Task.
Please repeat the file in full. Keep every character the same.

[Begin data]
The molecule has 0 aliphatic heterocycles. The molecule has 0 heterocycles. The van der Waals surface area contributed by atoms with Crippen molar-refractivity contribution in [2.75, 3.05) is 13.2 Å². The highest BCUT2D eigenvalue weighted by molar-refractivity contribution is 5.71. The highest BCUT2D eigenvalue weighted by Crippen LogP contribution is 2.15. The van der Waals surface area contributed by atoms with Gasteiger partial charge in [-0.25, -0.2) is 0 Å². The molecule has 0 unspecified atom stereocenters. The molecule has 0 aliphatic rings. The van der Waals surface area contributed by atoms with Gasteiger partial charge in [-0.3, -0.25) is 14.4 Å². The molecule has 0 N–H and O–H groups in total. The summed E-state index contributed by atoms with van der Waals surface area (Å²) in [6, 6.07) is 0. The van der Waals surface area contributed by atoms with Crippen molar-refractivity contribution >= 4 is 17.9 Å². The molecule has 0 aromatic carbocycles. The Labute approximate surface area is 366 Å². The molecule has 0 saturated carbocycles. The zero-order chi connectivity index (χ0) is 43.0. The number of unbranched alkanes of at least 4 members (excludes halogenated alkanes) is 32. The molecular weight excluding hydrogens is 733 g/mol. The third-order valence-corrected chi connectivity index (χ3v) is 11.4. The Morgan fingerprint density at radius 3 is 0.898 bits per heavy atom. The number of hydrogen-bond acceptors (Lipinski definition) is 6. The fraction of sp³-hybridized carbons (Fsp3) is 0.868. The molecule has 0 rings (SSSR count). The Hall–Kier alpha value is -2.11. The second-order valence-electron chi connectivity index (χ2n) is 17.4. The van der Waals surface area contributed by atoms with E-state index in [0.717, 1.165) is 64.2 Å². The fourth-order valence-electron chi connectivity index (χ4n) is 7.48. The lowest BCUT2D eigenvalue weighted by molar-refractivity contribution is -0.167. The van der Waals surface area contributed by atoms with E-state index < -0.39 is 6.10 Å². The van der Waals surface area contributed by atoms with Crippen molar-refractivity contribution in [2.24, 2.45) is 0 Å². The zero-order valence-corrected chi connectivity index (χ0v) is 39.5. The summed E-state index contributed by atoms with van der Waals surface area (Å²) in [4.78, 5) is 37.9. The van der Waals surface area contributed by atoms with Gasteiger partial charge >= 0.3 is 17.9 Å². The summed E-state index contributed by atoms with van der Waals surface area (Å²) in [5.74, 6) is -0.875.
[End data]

The molecule has 0 aliphatic heterocycles. The molecule has 0 heterocycles. The van der Waals surface area contributed by atoms with Crippen molar-refractivity contribution in [2.75, 3.05) is 13.2 Å². The highest BCUT2D eigenvalue weighted by molar-refractivity contribution is 5.71. The highest BCUT2D eigenvalue weighted by Crippen LogP contribution is 2.15. The van der Waals surface area contributed by atoms with Gasteiger partial charge in [-0.25, -0.2) is 0 Å². The molecule has 0 unspecified atom stereocenters. The molecule has 0 aliphatic rings. The van der Waals surface area contributed by atoms with Gasteiger partial charge in [-0.3, -0.25) is 14.4 Å². The molecule has 0 N–H and O–H groups in total. The summed E-state index contributed by atoms with van der Waals surface area (Å²) in [6, 6.07) is 0. The van der Waals surface area contributed by atoms with Crippen molar-refractivity contribution >= 4 is 17.9 Å². The molecule has 0 aromatic carbocycles. The Labute approximate surface area is 366 Å². The molecule has 0 saturated carbocycles. The zero-order chi connectivity index (χ0) is 43.0. The number of unbranched alkanes of at least 4 members (excludes halogenated alkanes) is 32. The molecular weight excluding hydrogens is 733 g/mol. The third-order valence-corrected chi connectivity index (χ3v) is 11.4. The Morgan fingerprint density at radius 3 is 0.898 bits per heavy atom. The number of hydrogen-bond acceptors (Lipinski definition) is 6. The fraction of sp³-hybridized carbons (Fsp3) is 0.868. The molecule has 0 rings (SSSR count). The Hall–Kier alpha value is -2.11. The second-order valence-electron chi connectivity index (χ2n) is 17.4. The van der Waals surface area contributed by atoms with E-state index in [0.717, 1.165) is 64.2 Å². The fourth-order valence-electron chi connectivity index (χ4n) is 7.48. The lowest BCUT2D eigenvalue weighted by molar-refractivity contribution is -0.167. The van der Waals surface area contributed by atoms with E-state index < -0.39 is 6.10 Å². The van der Waals surface area contributed by atoms with Crippen molar-refractivity contribution in [2.24, 2.45) is 0 Å². The zero-order valence-corrected chi connectivity index (χ0v) is 39.5. The summed E-state index contributed by atoms with van der Waals surface area (Å²) in [4.78, 5) is 37.9. The van der Waals surface area contributed by atoms with Gasteiger partial charge >= 0.3 is 17.9 Å². The summed E-state index contributed by atoms with van der Waals surface area (Å²) in [5.74, 6) is -0.875.